IIT Gandhinagar Researchers’ develop non-toxic, anti-viral surface coating material - Vibes Of India

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IIT Gandhinagar Researchers’ develop non-toxic, anti-viral surface coating material

| Updated: July 12, 2021 21:15

IIT Gandhinagar has developed an anti-viral coating material that can easily be applied to any material. The distinctive invention can help prevent viral infections.

The IIT Researchers’ team who invented this anti-viral surface coating includes Professor Emila Panda, Associate Professor, Materials Engineering; Professor Abhay Raj Singh Gautam, Assistant Professor, Materials Engineering; Professor Virupakshi Soppina, Ramalingaswami Fellow, Biological Engineering; Nishaben M Patel, PhD student, Biological Engineering; and Ravi Teja Mittireddi, PhD student, Materials Engineering.

A team of researchers from IIT Gandhinagar has invented an anti-viral surface coating material. This coating material is highly effective on non-pathogenic viruses.

Non-pathogenic viruses such as Zika, E.coli and many others cause infections like cold, flu, warts, chickenpox and measles. Viral infections can turn into life-threatening complications in some cases.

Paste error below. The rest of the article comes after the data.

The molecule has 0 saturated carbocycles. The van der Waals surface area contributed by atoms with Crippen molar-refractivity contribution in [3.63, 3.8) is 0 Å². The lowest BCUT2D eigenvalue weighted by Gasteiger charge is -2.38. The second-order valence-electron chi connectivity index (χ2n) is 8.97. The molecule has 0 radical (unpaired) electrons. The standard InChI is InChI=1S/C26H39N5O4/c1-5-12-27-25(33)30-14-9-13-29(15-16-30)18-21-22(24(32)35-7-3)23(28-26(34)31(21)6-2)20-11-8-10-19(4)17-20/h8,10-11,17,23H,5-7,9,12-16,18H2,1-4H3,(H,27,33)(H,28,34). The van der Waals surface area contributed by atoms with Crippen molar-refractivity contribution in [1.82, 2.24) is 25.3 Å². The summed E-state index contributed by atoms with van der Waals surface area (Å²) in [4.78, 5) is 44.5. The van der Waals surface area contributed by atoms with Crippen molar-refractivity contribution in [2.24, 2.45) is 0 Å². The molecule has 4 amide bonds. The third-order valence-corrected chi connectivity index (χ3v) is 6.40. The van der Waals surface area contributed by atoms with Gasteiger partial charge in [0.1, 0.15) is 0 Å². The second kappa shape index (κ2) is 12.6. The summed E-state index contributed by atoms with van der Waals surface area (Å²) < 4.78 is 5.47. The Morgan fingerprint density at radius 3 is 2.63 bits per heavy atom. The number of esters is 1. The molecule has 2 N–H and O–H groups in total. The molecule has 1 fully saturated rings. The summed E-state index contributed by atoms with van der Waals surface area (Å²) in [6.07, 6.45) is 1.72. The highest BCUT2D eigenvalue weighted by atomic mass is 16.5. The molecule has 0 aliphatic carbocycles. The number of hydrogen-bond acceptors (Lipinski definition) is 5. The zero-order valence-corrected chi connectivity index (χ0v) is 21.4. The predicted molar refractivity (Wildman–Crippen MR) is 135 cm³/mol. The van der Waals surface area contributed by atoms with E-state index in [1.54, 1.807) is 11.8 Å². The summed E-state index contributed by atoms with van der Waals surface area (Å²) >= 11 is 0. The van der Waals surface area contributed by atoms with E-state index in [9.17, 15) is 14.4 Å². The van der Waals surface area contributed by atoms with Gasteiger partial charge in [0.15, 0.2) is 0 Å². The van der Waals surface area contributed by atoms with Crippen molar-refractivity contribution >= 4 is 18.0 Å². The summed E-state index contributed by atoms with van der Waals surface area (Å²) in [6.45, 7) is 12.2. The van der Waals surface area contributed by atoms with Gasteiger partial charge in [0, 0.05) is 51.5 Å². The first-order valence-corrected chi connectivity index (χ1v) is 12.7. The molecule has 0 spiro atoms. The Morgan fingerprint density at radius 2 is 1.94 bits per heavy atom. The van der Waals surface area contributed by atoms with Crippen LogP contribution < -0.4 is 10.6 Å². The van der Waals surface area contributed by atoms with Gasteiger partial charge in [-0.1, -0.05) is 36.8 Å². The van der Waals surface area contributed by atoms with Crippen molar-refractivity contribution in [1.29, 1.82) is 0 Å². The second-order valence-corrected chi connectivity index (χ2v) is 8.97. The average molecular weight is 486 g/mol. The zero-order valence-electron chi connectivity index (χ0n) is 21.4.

Many anti-viral coatings available use heavy metals which have anti-infective properties. Many metals are toxic and non-transparent which makes them difficult to use and an environmental hazard.

However, this coating material is different as it is non-toxic, environment-friendly, transparent and only a few nanometres’ thick providing easy application.

The non-toxic and essential elements of non-stoichiometric amorphous titanium oxide are used in synthesising this coating to make it sustainable and anti-viral.

The coating is found to be durable, chemically stable and has strong adhesiveness with that of the substrate. This surface coating material can be easily applied on any indoor and outdoor objects like glass windows, wooden and plastic furniture, vehicles, automobiles, doorknobs, handles and many more.

After several tests, the team found that this coating’s antiviral activity remains almost unaltered even after multiple washes. Thus, it can be used multiple times. This coating has not been tested against the coronavirus, yet.

The paper-based on this work has been published in ELSEVIER’s Journal of Alloys and Compounds, an international peer-reviewed journal. The IIT team has also filed for an Indian patent for this invention.

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